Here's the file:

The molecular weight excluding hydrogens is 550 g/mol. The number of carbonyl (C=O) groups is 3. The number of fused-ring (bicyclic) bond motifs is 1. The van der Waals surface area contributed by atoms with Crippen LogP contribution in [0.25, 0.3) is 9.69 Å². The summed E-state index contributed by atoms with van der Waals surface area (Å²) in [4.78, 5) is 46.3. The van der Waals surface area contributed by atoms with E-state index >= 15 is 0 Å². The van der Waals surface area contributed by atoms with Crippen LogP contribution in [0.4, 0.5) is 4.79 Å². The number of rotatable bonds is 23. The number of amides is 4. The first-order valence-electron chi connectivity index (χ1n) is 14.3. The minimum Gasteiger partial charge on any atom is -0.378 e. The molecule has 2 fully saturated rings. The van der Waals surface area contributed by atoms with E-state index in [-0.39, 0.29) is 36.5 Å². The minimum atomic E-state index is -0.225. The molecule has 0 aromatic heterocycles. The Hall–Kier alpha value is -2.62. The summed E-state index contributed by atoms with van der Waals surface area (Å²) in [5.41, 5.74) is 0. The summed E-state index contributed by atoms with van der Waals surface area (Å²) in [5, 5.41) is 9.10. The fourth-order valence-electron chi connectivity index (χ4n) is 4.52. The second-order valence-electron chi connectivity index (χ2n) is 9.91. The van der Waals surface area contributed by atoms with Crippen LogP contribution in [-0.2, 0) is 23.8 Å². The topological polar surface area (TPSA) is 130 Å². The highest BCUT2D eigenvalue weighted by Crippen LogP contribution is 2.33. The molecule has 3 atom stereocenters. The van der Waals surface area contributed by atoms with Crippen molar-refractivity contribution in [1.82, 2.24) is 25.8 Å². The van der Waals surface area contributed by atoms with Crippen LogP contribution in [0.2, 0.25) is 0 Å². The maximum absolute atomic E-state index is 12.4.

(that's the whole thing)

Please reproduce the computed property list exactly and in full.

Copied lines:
The molecular weight excluding hydrogens is 550 g/mol. The number of carbonyl (C=O) groups is 3. The number of fused-ring (bicyclic) bond motifs is 1. The van der Waals surface area contributed by atoms with Crippen LogP contribution in [0.25, 0.3) is 9.69 Å². The summed E-state index contributed by atoms with van der Waals surface area (Å²) in [4.78, 5) is 46.3. The van der Waals surface area contributed by atoms with E-state index >= 15 is 0 Å². The van der Waals surface area contributed by atoms with Crippen LogP contribution in [0.4, 0.5) is 4.79 Å². The number of rotatable bonds is 23. The number of amides is 4. The first-order valence-electron chi connectivity index (χ1n) is 14.3. The minimum Gasteiger partial charge on any atom is -0.378 e. The molecule has 2 fully saturated rings. The van der Waals surface area contributed by atoms with E-state index in [-0.39, 0.29) is 36.5 Å². The minimum atomic E-state index is -0.225. The molecule has 0 aromatic heterocycles. The Hall–Kier alpha value is -2.62. The summed E-state index contributed by atoms with van der Waals surface area (Å²) in [5.41, 5.74) is 0. The summed E-state index contributed by atoms with van der Waals surface area (Å²) in [5, 5.41) is 9.10. The fourth-order valence-electron chi connectivity index (χ4n) is 4.52. The second-order valence-electron chi connectivity index (χ2n) is 9.91. The van der Waals surface area contributed by atoms with Crippen LogP contribution in [-0.2, 0) is 23.8 Å². The topological polar surface area (TPSA) is 130 Å². The highest BCUT2D eigenvalue weighted by Crippen LogP contribution is 2.33. The molecule has 3 atom stereocenters. The van der Waals surface area contributed by atoms with Crippen molar-refractivity contribution in [1.82, 2.24) is 25.8 Å². The van der Waals surface area contributed by atoms with Crippen LogP contribution in [0.2, 0.25) is 0 Å². The maximum absolute atomic E-state index is 12.4.